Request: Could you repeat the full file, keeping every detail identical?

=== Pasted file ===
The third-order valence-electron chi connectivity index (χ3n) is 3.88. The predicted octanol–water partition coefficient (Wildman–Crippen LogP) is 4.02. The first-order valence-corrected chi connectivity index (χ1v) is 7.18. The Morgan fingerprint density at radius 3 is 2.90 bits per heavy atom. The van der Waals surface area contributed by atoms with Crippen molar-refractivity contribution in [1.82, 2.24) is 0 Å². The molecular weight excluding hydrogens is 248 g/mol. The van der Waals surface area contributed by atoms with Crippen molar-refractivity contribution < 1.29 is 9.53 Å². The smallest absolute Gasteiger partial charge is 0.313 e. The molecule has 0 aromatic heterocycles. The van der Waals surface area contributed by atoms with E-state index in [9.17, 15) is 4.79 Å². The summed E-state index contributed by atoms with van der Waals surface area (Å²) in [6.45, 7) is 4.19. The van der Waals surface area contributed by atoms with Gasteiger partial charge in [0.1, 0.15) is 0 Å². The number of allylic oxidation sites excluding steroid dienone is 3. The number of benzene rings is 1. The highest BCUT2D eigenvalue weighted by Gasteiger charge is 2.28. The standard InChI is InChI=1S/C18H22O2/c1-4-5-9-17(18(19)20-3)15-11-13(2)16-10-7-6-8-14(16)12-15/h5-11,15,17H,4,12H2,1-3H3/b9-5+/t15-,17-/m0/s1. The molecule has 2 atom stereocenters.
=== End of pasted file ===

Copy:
The third-order valence-electron chi connectivity index (χ3n) is 3.88. The predicted octanol–water partition coefficient (Wildman–Crippen LogP) is 4.02. The first-order valence-corrected chi connectivity index (χ1v) is 7.18. The Morgan fingerprint density at radius 3 is 2.90 bits per heavy atom. The van der Waals surface area contributed by atoms with Crippen molar-refractivity contribution in [1.82, 2.24) is 0 Å². The molecular weight excluding hydrogens is 248 g/mol. The van der Waals surface area contributed by atoms with Crippen molar-refractivity contribution < 1.29 is 9.53 Å². The smallest absolute Gasteiger partial charge is 0.313 e. The molecule has 0 aromatic heterocycles. The van der Waals surface area contributed by atoms with E-state index in [9.17, 15) is 4.79 Å². The summed E-state index contributed by atoms with van der Waals surface area (Å²) in [6.45, 7) is 4.19. The van der Waals surface area contributed by atoms with Gasteiger partial charge in [0.1, 0.15) is 0 Å². The number of allylic oxidation sites excluding steroid dienone is 3. The number of benzene rings is 1. The highest BCUT2D eigenvalue weighted by Gasteiger charge is 2.28. The standard InChI is InChI=1S/C18H22O2/c1-4-5-9-17(18(19)20-3)15-11-13(2)16-10-7-6-8-14(16)12-15/h5-11,15,17H,4,12H2,1-3H3/b9-5+/t15-,17-/m0/s1. The molecule has 2 atom stereocenters.